What is the dove doing at the baptism of Jesus?
Well, probably most of us would say, Noah, dove, covenant— obvious! The dove is a symbol or sign of the covenant.
Ok, but… covenant with… who?— Noah? Israel?
Actually, the dove isn’t a sign of any covenant in the Bible. In the Noah story, God cuts a covenant with Noah, but only after he actually exits the box (‘ark’, in Latin), and a dove isn’t mentioned there. So I still wonder what the dove is.
There are 52 references to a dove (יונה) in the OT. I’m increasingly convinced that the number of occurrences of words in the Bible is significant, because the numbers are meaningful in other contexts, more often than they’d be if they were just random, but i know of no key. So i’ll just note that 52 is the number of weeks in a year, and file that away as a potential clue… to something.
But in these 52 references, the dove is mentioned—
- in the noah story (4 times: Gen 8.8–12);
- in sacrificial material (10 times: Lev 1.14; 5.7, 11; 12.6, 8; 14.22, 30; 15.14, 29; Num 6.10);
- in a reference to famine in 2 Kgs 6.25;
- in material about Israel going into or already in exile in Isaiah (2 times: 38.14— note the reference to resurrection in 38;17; and 59.11); Ezekiel (7.16); and Nahum (2.7);
- in material about Israel returning from exile (Isa 60.8; Ho 11.11);
- in a reference to Moab in flight/exile (Jer 48.28);
- in material about flighty Israel in Hosea (7.11);
- in the book of the prophet Jonah (whose name means ‘dove’) (19 times: 2 Kgs 14.25; Jon 1.1, 3, 5, 7, 15, 17–2.1; 2.10–3.1; 3.3–4; 4.1, 5–6, 8–9— all of them just naming the prophet/protagonist of the book);
- in poetic references in Psalms (55.6 (image of escape); 56.0 (uncertain title); 68.13 (uncertain image of plunder)); and
- in references to the bride in Song of Songs (6 times: 1.15; 2.14; 4.1; 5.2, 12; 6.9).
So, in order of usage: Jonah, sacrifice, Israel, exile, bride, Noah.
The Noah material is actually the least prominent, at least by frequency. We think of it first, mostly (I’m sure) because chapters 6-9 of Genesis are about as far as we ever get with the OT and, after all, the Noah story does come at an important place in the Bible. But Noah is not necessarily the main thing a Hebrew speaker who really knew the Bible might think of, when s/he thought of a dove.
Well, leaving aside the prophet ‘Dove’ (Jonah) for the moment— even though his name accounts for about two fifths (19/52) of all the references to a dove in the Bible— the next most frequent uses of a dove in the Bible have to do with sacrifices, particularly sacrifices of purification.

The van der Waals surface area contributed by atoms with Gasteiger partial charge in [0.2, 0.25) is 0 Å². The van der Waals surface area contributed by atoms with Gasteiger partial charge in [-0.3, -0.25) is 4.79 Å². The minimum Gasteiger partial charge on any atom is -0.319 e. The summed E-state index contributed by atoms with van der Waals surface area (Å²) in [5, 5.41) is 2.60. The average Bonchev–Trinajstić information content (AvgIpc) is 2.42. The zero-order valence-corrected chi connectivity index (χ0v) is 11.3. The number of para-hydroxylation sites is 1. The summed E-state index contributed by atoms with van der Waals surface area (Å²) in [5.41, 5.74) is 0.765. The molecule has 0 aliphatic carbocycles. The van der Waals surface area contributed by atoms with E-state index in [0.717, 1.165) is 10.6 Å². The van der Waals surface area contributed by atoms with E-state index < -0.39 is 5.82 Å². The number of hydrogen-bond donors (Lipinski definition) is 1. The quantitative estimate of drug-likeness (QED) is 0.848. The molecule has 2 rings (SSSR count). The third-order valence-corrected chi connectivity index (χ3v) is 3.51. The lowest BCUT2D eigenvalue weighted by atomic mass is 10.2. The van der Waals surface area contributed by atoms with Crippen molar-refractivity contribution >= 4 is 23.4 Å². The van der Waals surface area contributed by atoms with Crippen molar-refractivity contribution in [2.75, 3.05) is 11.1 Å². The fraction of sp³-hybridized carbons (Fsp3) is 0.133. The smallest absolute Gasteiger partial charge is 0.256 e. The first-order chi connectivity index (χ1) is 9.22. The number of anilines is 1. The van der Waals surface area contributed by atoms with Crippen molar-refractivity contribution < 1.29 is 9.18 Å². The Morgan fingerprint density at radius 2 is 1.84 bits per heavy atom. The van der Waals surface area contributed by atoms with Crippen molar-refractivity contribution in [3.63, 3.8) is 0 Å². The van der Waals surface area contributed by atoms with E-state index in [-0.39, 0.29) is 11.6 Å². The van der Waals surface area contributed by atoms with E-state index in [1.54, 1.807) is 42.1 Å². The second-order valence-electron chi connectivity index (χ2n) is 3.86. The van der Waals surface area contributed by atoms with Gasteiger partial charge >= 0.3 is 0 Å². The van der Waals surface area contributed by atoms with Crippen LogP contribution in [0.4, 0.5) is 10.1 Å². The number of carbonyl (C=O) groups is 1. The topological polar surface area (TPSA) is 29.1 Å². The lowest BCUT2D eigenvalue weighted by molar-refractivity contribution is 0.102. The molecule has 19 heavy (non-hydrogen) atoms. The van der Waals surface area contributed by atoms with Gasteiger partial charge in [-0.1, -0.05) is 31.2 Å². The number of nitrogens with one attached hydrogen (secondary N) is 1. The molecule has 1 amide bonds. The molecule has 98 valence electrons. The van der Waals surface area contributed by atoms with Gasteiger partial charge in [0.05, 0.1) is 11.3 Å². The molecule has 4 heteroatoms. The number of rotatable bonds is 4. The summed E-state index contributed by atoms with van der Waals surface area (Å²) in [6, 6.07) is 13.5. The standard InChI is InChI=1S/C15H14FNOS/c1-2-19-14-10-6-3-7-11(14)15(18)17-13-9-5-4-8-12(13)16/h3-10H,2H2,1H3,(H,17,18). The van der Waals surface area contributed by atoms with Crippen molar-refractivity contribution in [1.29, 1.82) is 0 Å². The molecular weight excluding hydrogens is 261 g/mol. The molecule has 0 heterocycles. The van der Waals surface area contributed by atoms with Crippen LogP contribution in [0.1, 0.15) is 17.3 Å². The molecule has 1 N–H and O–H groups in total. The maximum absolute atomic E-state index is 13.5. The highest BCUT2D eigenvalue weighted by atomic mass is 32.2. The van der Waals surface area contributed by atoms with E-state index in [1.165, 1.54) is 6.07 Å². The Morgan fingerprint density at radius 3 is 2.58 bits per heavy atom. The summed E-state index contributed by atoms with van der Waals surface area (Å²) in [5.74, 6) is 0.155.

The semiotics of sacrifice are not well understood, but purification is always the repairing of some breach, which is why it’s required after healing from childbirth, a running issue of blood, or etc. It always takes place on the ‘eighth day’— which is a symbol of new creation (the eighth day is the new first day, after the Sabbath); as such it later emerges as a symbol of the resurrection, since Christ was crucified on the sixth day, spent the Sabbath in the tomb, and arose on the eighth day, the first day of the new creation, the day without evening). For purification, always two doves are required. And the sacrifice is associated in Leviticus and Numbers not only with purification, but also at the same time with atonement (reconciliation), Israel (it is an offering brought by anyone, not priests or kings), and with the poor (who can’t afford bigger sacrifices).
For some reason the dove has become a symbol of peace in our society— possibly because Noah’s dove was a “sign of reconciliation”. I’m not sure that’s quite the point in the Bible, but the dove did bring the olive twig, a sign of new life, to Noah. Even so, though— given that the Noah story is above all a good story— one still wonders why Noah chose a “dove”. But, given the popular symbolism, and because we don’t really know the Bible very well, I think we usually just assume the dove at Jesus’ baptism is “a sign of peace or something”, and don’t look any farther. But one really expects a lot more from a important symbol at a key moment. If you have some insight into this, do let me know!
But as far as i can see from the data i’ve presented, I think on the whole the dove is a symbol of Israel, and we should read the dove in the story of Jesus’ baptism as the vocation to be Israel comes upon him. This, it turns out, is quite consistent with the theology of all four gospels in general, where Jesus is the ‘true Israel’.
Arguably the dove in Noah’s story stands for “Israel” as well, since Israel was to be, precisely, a sign of hope and reconciliation and new life for God’s creation.
All of this leads us to reflect on the entire book of the prophet ‘Dove’, then— Jonah, of course— who spent three days in the belly of the whale, as a reflection on Israel’s vocation among the nations. ‘Dove’ went to Nineveh, in fact; that is, to Babylon, the place of Israel’s exile (and note how Israel goes into exile in Nineveh like a dove in Nahum 2.1-7; but God is against Nineveh and its violence in Nahum 2.8-13.
Dove = Israel, then, and when God asks Dove (Jonah), “Should not I spare Nineveh, that great city, wherein are more than sixscore thousand persons that cannot discern between their right hand and their left hand; and also much cattle?” (Jon 4.11), he is plying that question not just to Dove/Jonah, but to Dove/Israel.
So at the baptism of Jesus, the dove descends, Jesus becomes the true Israel, and we see that God’s going to get his answer.
Perhaps purification always requires two doves because, as Isaiah 40-55 shows us, there was always Jacob-Israel, who fails, and Servant-Israel, who does God’s will. One of the doves is always sacrificed as an offering for sin, and the other as an offering for atonement. Actually the one Son fulfilled both. Curiously, he is said to have done so at age 33, and 33 is the number of references to a dove in the Bible except for Dove/Jonah.